St. Louis has a history of standing by its sports teams. Throughout the year, fans proclaim their love for one or more local teams be they the Cardinals, the Rams, the Blues, one of the local college teams or one of the minor league teams in the county by attending games clad in their team's logo, ready to root them on to victory.
These teams have one thing in common: they are male-dominated. However, over the past few years, the rise of women's sports has taken hold of much of the country. For example, the Women's National Basketball Association (WNBA) plays in 16 cities throughout the country, while the Women's United Soccer Association (WUSA) plays in eight. One wonders when St. Louis is going to hop on the bandwagon. Well, the time has come.
Meet the St. Louis Quest, part of this country's first indoor professional women's volleyball league. Founded in 1999 by William Kennedy, a Chicago businessman, the United States Professional Volleyball League (USPV) begins its inaugural season this year.
There are three other teams in the league: the Minnesota Chill, the Grand Rapids Force and the Chicago Thunder. Next year, the league plans to expand to ten teams, and plans call for 20 teams by 2005.
As one of the first teams in a new sports league, marketing is extremely important; Quest players arrived here in November after the league announced the four franchises, and offered demonstrations to local schools and volleyball clubs, building a fan base for the coming season.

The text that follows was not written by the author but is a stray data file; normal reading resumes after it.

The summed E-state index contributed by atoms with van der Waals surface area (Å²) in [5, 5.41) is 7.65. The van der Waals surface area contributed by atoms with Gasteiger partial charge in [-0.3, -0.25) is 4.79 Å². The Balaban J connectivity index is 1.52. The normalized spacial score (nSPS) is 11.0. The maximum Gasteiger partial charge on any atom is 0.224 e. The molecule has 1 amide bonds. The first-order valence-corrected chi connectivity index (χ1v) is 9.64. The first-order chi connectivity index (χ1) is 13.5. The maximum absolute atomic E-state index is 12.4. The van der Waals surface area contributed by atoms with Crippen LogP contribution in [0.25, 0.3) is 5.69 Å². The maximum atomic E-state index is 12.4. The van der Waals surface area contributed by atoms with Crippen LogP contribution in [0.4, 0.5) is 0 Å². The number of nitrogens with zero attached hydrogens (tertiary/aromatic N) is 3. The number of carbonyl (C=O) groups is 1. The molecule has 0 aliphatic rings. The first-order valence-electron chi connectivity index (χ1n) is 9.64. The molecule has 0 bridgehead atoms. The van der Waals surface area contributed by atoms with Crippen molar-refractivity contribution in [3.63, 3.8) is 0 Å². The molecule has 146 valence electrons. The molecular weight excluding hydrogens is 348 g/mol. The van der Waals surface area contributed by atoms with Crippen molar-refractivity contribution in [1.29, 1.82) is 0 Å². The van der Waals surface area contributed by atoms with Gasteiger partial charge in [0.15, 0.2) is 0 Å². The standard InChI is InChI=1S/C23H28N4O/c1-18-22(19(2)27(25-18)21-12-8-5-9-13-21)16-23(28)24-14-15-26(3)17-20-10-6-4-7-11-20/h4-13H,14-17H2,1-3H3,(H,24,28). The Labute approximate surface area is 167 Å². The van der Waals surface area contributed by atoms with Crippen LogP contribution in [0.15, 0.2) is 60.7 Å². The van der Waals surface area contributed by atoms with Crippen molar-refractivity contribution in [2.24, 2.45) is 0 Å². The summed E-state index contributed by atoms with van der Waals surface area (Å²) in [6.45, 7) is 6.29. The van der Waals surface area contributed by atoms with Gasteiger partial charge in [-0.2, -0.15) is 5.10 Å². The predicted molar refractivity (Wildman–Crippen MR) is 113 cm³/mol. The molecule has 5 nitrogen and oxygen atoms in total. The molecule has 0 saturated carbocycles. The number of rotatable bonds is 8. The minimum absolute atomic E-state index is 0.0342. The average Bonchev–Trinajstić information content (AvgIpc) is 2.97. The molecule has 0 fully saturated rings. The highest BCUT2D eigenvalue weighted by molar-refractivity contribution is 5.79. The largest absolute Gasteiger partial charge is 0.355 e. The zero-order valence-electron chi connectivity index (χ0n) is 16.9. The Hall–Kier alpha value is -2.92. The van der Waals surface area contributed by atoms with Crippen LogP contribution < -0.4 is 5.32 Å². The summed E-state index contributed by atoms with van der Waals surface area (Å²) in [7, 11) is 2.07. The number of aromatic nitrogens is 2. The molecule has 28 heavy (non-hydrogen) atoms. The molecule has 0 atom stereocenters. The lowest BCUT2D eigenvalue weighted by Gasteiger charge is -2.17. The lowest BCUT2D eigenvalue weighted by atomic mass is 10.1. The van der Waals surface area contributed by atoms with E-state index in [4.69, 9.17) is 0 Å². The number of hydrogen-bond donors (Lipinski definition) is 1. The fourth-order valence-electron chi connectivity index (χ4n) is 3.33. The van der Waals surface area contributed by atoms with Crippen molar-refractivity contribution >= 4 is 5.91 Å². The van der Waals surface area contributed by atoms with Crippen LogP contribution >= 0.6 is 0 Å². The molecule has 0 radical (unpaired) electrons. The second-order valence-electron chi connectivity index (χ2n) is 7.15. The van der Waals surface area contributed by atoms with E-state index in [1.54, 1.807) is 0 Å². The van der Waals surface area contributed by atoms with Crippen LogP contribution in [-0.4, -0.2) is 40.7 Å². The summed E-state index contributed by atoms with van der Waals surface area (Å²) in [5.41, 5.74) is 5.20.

"Everyone was extremely supportive," says Molly Stark, outside hitter and libero for the Quest. "They were so happy to have a professional team in town, and a women's team at that." Stark is excited about the opportunity to play in St. Louis. "As far as sports are concerned, everyone is supportive and loyal; they're die-hard fans. We hope to get those kinds of fans who want to have season tickets and are going to pass up Cardinals games. When people see us wear our Quest stuff around, they want to know about us."
Setter Keri Nishimoto echoes Stark's optimism. "The people here are friendly; I know this from asking for directions. They're eager to talk, chat and give me the heads-up about what's going on." Nishimoto continues, "After the game Thursday, it was really fun to meet the kids, parents and the people who were excited to see us play." Quest players prove their dedication to their new-found fans by staying after games to sign autographs and answer questions.
Although the team still has a way to go, attendance has started to climb (attendance at the first match was 1,073, at the second match it was 1,172). Despite the relatively low numbers (other cities had attendances around 2,000), the crowds at both matches were very enthusiastic.
"The game was awesome. It was lots of fun to watch," says Carol Parsonage, a fan at the second match. Parsonage brought her daughter and five friends to the match, and she said she would definitely return.
Terri Bauer, another fan at the match, agrees. "It was awesome. These girls can get up on the net and really spike the ball." Bauer's daughter, Natalie, plays for a select team, the Wentzville Heat, and learned about the Quest through one of their demonstrations.